When you want to compute the fundamental group of a wild space very often the thing to do is identify it as the subgroup of an inverse limit of simpler fundamental groups (often the first shape group). A result of Fischer and Zastrow says that if $X\subseteq \mathbb{R}^{2}$, then the canonical homomorphism of $\pi_1(X,x)$ into the shape group $\check{\pi}_{1}(X,x)$ is injective for any $x\in X$. Of course, this homomorphism is not always injective (even for 2-dimensional compacta) but for a subset of the plane like you have this approach should work. This is, for instance, how you compute the fundamental group of the Hawaiian earring. I would begin by looking for some simple approximating spaces (probably with free fundamental groups) with projection maps and figuring out which elements of the inverse limit of the fundamental groups of these spaces are represented by loops.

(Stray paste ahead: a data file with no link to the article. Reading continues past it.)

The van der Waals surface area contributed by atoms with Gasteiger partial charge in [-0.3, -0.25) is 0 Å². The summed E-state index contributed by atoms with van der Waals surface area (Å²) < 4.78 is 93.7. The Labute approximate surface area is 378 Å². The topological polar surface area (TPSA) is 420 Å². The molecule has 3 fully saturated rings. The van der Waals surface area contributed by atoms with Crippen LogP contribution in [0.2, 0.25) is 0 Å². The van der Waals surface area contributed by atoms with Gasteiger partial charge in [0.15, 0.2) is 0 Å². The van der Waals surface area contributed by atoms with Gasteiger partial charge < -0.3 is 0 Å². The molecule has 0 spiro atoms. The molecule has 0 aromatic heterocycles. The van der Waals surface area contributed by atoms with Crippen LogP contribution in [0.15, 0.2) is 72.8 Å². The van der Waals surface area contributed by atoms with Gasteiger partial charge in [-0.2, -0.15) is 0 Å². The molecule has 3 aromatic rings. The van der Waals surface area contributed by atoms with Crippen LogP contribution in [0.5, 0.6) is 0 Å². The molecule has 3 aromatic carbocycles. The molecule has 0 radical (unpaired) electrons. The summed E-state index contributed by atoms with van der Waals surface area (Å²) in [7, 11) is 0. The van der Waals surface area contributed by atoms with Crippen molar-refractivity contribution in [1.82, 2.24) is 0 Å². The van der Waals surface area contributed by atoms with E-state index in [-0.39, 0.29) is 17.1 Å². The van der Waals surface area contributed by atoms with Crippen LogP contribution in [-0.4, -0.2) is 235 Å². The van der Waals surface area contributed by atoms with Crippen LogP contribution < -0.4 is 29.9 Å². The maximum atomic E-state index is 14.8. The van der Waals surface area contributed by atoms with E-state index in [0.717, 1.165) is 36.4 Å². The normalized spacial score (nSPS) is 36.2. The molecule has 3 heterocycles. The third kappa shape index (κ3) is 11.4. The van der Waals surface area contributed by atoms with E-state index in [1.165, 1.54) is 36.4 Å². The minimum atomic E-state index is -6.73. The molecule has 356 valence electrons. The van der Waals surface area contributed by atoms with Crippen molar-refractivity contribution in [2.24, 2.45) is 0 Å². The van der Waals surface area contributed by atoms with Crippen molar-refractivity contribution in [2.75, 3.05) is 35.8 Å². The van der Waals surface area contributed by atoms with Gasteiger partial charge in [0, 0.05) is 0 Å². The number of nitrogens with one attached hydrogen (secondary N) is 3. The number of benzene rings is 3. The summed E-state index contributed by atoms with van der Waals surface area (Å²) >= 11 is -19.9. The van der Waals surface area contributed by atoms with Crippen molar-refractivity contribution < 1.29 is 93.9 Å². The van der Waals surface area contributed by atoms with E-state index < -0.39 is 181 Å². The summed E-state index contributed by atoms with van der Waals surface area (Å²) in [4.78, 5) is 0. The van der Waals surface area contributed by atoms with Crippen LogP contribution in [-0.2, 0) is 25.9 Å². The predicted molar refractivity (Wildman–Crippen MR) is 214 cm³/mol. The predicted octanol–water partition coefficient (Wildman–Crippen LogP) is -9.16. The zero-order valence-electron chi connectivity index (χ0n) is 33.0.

Here is the paper I mentiond:

Fischer, Zastrow, The fundamental groups of subsets of closed surfaces inject into their first shape groups. Algebraic and Geometric Topology. Volume 5 (2005) 1655–1676.

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